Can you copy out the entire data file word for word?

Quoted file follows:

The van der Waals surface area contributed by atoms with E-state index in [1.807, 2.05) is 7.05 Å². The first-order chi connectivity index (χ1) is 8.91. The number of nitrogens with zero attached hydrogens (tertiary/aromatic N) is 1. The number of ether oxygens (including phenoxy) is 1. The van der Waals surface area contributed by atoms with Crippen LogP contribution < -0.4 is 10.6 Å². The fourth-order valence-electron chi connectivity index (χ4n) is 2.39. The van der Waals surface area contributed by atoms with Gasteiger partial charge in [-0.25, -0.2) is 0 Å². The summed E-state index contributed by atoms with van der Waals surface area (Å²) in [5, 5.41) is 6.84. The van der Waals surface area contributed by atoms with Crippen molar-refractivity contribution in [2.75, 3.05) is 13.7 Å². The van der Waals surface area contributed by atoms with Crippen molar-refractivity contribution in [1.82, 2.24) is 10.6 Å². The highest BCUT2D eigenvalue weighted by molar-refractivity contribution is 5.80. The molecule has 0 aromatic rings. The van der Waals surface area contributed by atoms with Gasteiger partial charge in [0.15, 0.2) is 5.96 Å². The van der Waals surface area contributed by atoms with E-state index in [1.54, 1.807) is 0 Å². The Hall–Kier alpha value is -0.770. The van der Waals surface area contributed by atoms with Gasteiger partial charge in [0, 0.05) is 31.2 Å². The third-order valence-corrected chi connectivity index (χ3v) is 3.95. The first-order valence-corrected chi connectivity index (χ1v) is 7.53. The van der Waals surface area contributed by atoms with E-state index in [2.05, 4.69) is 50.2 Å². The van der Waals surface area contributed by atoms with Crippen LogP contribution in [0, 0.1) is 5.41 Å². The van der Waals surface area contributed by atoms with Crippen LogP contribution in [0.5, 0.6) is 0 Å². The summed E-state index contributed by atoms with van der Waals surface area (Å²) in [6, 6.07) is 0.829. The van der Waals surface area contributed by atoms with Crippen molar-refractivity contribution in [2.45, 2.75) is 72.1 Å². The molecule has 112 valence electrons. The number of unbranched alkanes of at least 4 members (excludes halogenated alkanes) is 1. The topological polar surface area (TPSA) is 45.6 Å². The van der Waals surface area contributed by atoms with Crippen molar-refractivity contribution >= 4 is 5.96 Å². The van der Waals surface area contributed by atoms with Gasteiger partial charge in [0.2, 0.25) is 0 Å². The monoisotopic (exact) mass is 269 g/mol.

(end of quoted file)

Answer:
The van der Waals surface area contributed by atoms with E-state index in [1.807, 2.05) is 7.05 Å². The first-order chi connectivity index (χ1) is 8.91. The number of nitrogens with zero attached hydrogens (tertiary/aromatic N) is 1. The number of ether oxygens (including phenoxy) is 1. The van der Waals surface area contributed by atoms with Crippen LogP contribution < -0.4 is 10.6 Å². The fourth-order valence-electron chi connectivity index (χ4n) is 2.39. The van der Waals surface area contributed by atoms with Gasteiger partial charge in [-0.25, -0.2) is 0 Å². The summed E-state index contributed by atoms with van der Waals surface area (Å²) in [5, 5.41) is 6.84. The van der Waals surface area contributed by atoms with Crippen molar-refractivity contribution in [2.75, 3.05) is 13.7 Å². The van der Waals surface area contributed by atoms with Crippen molar-refractivity contribution in [1.82, 2.24) is 10.6 Å². The highest BCUT2D eigenvalue weighted by molar-refractivity contribution is 5.80. The molecule has 0 aromatic rings. The van der Waals surface area contributed by atoms with Gasteiger partial charge in [0.15, 0.2) is 5.96 Å². The van der Waals surface area contributed by atoms with E-state index in [1.54, 1.807) is 0 Å². The Hall–Kier alpha value is -0.770. The van der Waals surface area contributed by atoms with Gasteiger partial charge in [0, 0.05) is 31.2 Å². The third-order valence-corrected chi connectivity index (χ3v) is 3.95. The first-order valence-corrected chi connectivity index (χ1v) is 7.53. The van der Waals surface area contributed by atoms with E-state index in [2.05, 4.69) is 50.2 Å². The van der Waals surface area contributed by atoms with Crippen LogP contribution in [0, 0.1) is 5.41 Å². The van der Waals surface area contributed by atoms with Crippen LogP contribution in [0.5, 0.6) is 0 Å². The summed E-state index contributed by atoms with van der Waals surface area (Å²) in [6, 6.07) is 0.829. The van der Waals surface area contributed by atoms with Crippen molar-refractivity contribution in [2.45, 2.75) is 72.1 Å². The molecule has 112 valence electrons. The number of unbranched alkanes of at least 4 members (excludes halogenated alkanes) is 1. The topological polar surface area (TPSA) is 45.6 Å². The van der Waals surface area contributed by atoms with Crippen molar-refractivity contribution >= 4 is 5.96 Å². The van der Waals surface area contributed by atoms with Gasteiger partial charge in [0.2, 0.25) is 0 Å². The monoisotopic (exact) mass is 269 g/mol.